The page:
But lets get back to the actual reason for me telling you about this quote. As I mentioned already, it got stuck, and I embarked on a search for the origin of this short sentence. It turns out that it is from Wilhelm Meisters Lehrjahre (Apprenticeship). In fact, it is just an inscription of a painting that is described in the book. A small detail, easily overlooked but so full of meaning and perfect for an analysis. If it can, indeed, be described as “the secret of [Goethe’s] whole poetic alchymy”, I cannot say and one look at my 2017 reading list will show you that Wilhelm Meister is one of the books I haven’t read yet. Which is why I decided to talk a little about another small narrative detail I stumbled across recently and the thoughts it triggered.
I am currently writing a piece on Sunset Song by Lewis Grassic Gibbon. A book, as you might know, so full of events and themes that it can be analysed regarding language, nationalism, feminism, modernism, the impact of WWI and much, much more. In the chapter Drilling of the main part, The Song, the protagonist’s father John Guthrie reflects on the impact of change experienced by him and his fellow crofters. For John Guthrie a general moral decline is obvious and it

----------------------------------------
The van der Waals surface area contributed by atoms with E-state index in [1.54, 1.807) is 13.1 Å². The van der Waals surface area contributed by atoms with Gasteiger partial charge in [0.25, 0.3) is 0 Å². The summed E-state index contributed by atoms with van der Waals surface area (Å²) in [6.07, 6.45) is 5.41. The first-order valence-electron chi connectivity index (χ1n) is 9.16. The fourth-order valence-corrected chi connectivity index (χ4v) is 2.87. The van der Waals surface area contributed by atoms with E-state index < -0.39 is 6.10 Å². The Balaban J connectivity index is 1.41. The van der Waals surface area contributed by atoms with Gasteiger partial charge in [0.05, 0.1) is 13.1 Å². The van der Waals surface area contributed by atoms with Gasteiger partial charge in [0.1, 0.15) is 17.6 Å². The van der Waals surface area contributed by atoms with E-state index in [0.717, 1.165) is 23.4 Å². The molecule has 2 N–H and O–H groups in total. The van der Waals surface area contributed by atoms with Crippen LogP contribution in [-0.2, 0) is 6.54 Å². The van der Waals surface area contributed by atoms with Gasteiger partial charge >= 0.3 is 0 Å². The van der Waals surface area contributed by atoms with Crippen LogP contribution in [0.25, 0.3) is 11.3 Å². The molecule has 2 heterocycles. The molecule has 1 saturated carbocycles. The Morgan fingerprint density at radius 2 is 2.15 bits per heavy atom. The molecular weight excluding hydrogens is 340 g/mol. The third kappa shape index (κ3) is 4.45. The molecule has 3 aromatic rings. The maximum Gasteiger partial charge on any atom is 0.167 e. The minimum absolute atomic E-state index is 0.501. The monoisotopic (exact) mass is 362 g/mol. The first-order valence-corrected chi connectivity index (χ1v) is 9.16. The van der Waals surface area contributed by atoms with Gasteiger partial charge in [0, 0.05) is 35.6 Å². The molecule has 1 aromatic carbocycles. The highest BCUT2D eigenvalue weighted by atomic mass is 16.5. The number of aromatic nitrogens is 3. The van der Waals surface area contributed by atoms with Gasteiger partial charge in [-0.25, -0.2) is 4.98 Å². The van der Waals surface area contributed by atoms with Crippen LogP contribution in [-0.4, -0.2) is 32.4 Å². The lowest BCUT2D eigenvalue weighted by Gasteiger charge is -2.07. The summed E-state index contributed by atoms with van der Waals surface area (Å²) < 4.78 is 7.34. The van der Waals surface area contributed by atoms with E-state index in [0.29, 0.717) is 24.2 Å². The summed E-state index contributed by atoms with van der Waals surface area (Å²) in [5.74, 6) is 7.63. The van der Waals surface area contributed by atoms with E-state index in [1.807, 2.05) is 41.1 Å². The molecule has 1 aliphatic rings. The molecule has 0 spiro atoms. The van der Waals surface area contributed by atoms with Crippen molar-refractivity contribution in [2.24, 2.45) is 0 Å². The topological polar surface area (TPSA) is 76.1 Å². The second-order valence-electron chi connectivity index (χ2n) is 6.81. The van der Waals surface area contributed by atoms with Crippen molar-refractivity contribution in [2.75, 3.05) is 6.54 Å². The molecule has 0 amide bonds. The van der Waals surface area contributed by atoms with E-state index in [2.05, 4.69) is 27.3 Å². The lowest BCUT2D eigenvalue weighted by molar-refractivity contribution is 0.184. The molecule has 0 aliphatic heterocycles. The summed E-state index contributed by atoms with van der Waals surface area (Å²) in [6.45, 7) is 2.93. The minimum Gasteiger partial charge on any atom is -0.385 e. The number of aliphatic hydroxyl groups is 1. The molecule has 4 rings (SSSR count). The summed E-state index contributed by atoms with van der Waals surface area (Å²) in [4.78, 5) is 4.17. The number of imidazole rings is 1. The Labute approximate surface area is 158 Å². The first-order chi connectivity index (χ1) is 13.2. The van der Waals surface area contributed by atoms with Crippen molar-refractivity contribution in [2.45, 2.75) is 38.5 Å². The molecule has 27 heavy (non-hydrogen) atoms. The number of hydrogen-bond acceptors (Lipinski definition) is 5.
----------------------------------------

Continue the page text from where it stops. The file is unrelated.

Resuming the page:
[grows] plain to him [John Guthrie] here as never in Echt that the day of the crofter was fell near finished, put by, the day of the folk like himself and Chae and Cuddiestoun, Pooty and Long Rob of the Mill, the last of the farming folk that wrung their living from the land with their own bare hands. Sign of the times he saw Jean Guthrie’s killing of herself shame him and make his name a by-word in the mouths of the neighbours, sign of a time when women would take their own lives or flaunt their harlotries as they pleased, with the country-folk climbing on silver, the few, back in the pit, the many; and a darkness down on the land he loved better than his soul or God.(73-74)
I highlighted the small narrative detail for you. I don’t know how many times I have read Sunset Song, probably 4-5 times and never did I pay any attention to this snippet.